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Graduate Fall 2004 Courses

 

JS 530: Biblical Literacy
JS 540H: Midrash
JS 597R: Directed Study
JS 598R: Thesis/Exam Preparation
JS 730R: Holocaust Memoirs
JS 730R: Ethnography of the Jews and Judaism

 

JS 530-000: Biblical Literacy
Gilders
, W 12:00-3:00, MAX 15

Course description: The Bible in Hebrew is the foundational Text of Judaism, complexly woven into the fabric of Jewish history and culture. Thus, a good working knowledge of the Bible is of value in every area of Jewish Studies. This course is an intensive survey of the Hebrew Bible (Tanakh; "Old Testament") and of modern academic biblical scholarship (focusing on the contributions of Jewish scholars). Some attention will also be given to elements of "classical" Jewish biblical interpretation (midrash and commentaries). The course is intended both for students with primary interests in biblical studies and ancient Judaism and for students whose major interests lie elsewhere. Around a basic core of common topics and readings, each student will construct an individual program of study that meets her or his specialized interests and concerns. Students will read a substantial portion of the Bible in English translation, and also several selections in Hebrew. Building and reinforcing the ability to read biblical Hebrew is a major emphasis of the course, and some prior study of Hebrew (modern or ancient) is, therefore, a prerequisite.

Undergraduate students may enroll with the professor's permission.

Texts:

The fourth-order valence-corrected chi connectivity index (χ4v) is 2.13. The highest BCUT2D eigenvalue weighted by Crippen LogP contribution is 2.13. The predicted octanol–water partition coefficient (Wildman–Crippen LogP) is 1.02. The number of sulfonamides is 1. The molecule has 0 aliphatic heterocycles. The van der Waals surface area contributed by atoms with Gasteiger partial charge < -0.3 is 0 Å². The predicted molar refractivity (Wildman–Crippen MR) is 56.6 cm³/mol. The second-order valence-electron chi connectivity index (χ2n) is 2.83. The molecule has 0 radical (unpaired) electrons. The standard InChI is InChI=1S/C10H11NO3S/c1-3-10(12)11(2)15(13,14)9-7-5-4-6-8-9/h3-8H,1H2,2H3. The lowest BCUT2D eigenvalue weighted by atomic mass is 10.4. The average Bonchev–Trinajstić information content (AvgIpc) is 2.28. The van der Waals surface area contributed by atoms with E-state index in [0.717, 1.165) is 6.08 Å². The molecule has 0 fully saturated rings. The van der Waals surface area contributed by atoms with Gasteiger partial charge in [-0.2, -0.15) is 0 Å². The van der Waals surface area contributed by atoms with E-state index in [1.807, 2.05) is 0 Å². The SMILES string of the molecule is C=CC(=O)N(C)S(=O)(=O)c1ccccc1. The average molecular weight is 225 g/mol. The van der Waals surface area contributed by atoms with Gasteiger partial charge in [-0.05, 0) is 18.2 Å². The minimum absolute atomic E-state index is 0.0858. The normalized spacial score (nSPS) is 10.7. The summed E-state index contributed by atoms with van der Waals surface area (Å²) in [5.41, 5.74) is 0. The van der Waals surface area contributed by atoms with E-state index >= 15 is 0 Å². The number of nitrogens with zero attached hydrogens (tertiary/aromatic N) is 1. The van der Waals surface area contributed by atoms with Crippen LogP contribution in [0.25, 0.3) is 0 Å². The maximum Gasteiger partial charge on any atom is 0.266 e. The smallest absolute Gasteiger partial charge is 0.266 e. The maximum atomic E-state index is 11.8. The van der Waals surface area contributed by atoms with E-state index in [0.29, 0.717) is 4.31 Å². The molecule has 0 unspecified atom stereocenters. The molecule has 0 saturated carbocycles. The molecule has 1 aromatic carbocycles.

• The Jewish Study Bible: Jewish Publication Society Tanakh Translation (Oxford, 2004)
  • Robert Alter, The David Story: A Translation with Commentary of 1 and 2 Samuel
  • Israel Knohl, The Divine Symphony: The Bible's Many Voices
  • Biblia Hebraica Stuttgartensia (Student Edition) [or any other edition of the Hebrew Bible]
  • C.L. Seow, A Grammar for Biblical Hebrew (Revised ed.; Abingdon, 1995)

Particulars: Thorough and careful preparation and active, constructive classroom participation are key requirements of this course. Students will compose short (4-5 pages) response papers discussing the reading for each class meeting. They will also prepare biblical passages in Hebrew for reading and translation in class. Other graded work: several Hebrew quizzes; a "mid-term" Hebrew test (conducted as an oral interview with the professor); final examination; paper (a review of two scholarly monographs or a focused exegetical study).

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JS 540H-000: Midrash
Blumenthal
, M 7:30-10:00, MAX 12

Course description: Midrash is the key form of biblical interpretation in rabbinic Judaism. It is also one of the main genres of rabbinic literature. This course will study closely one text: Pirkei de Rabbi Eliezer. We will first read through the text in English and then concentrate on selections from the Hebrew text.

Texts:

  • Pirke de Rabbi Eliezer, transl. G. Friedlander
  • Pirke de Rabbi Eliezer, the Hebrew text
  • Tanakh
  • Daniel Boyarin, Intertextuality and the Reading of Midrash

Prerequisites: Ability to read and understand Hebrew. You will need to read and translate. You may use the English to prepare but you may NOT bring it to class. This is a course for graduate students and qualified undergraduates.

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JS 597R-00P: Directed Study
Faculty, Time: TBA